Researchers at the Indian Institute of Technology Roorkee have claimed they have developed a new, low-cost method for treating osteoarthritis, a degenerative joint disease that leads to loss of bone cartilage and eventual inflammation of bone and joints. The research, published in the Journal of Materials Science, talks about the use of implantable ferromagnetic nanoparticles with thermal properties for hyperthermia treatment of the afflicted knee joints.
Led by Prof KL Yadav, the team developed a specific ferrite nanomaterial, which when embedded with polyvinylidene fluoride matrix is proposed as the biocompatible magnetic-dielectric composite to provide prolonged thermo-regulated treatment.
The study proposed that the synthesised material in a liquid form may be injected into the affected knee joint, and once the liquid is inserted, hyperthermia treatment through electromagnetic radiation can be given on the specific area at regular intervals. The heat generated during this process by nanoparticles will spread over the afflicted area for a longer duration without affecting nearby cells. This will lead to focused treatment in the area where the therapy is required.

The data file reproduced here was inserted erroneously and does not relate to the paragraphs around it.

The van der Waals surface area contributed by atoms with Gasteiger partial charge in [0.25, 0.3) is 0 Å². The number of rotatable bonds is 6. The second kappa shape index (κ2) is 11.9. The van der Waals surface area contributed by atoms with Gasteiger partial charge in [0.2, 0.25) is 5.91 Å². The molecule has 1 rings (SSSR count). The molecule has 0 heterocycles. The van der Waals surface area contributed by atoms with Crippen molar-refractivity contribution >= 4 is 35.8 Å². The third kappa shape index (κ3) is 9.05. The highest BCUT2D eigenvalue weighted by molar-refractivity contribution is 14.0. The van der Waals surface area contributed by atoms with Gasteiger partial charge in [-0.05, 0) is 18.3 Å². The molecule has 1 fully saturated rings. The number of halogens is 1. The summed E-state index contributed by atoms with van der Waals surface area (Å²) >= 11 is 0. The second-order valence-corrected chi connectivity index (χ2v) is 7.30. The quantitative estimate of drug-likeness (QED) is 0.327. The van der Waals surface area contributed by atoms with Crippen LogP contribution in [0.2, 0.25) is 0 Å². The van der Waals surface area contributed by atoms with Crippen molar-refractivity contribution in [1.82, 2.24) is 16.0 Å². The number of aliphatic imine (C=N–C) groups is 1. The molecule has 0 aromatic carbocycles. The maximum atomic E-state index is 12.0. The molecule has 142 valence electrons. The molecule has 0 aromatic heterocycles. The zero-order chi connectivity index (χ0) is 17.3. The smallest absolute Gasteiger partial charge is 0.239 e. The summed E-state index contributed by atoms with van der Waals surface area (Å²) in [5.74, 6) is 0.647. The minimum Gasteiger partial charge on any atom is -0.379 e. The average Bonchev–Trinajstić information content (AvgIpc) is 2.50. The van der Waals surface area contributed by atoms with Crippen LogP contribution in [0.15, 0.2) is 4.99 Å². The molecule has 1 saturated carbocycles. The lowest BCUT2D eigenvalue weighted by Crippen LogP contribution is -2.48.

Talking about the research, Prof Yadav, who is the head of Physics Department at IIT Roorkee, said, “Currently, the treatment of osteoarthritis is done using anti-inflammatory drugs and steroids, which have critical side-effects. Also, the treatment using such drugs cannot inhibit the natural progression of this degenerative disease. While techniques like knee replacement are available, they are expensive and have a long recovery time. We wanted to develop a low-cost, affordable, safe and simple therapeutic technique to inhibit the progression of the disease and enable the patient to recover faster.”
(The published research can be accessed here: http://goo.gl/oxv3pi)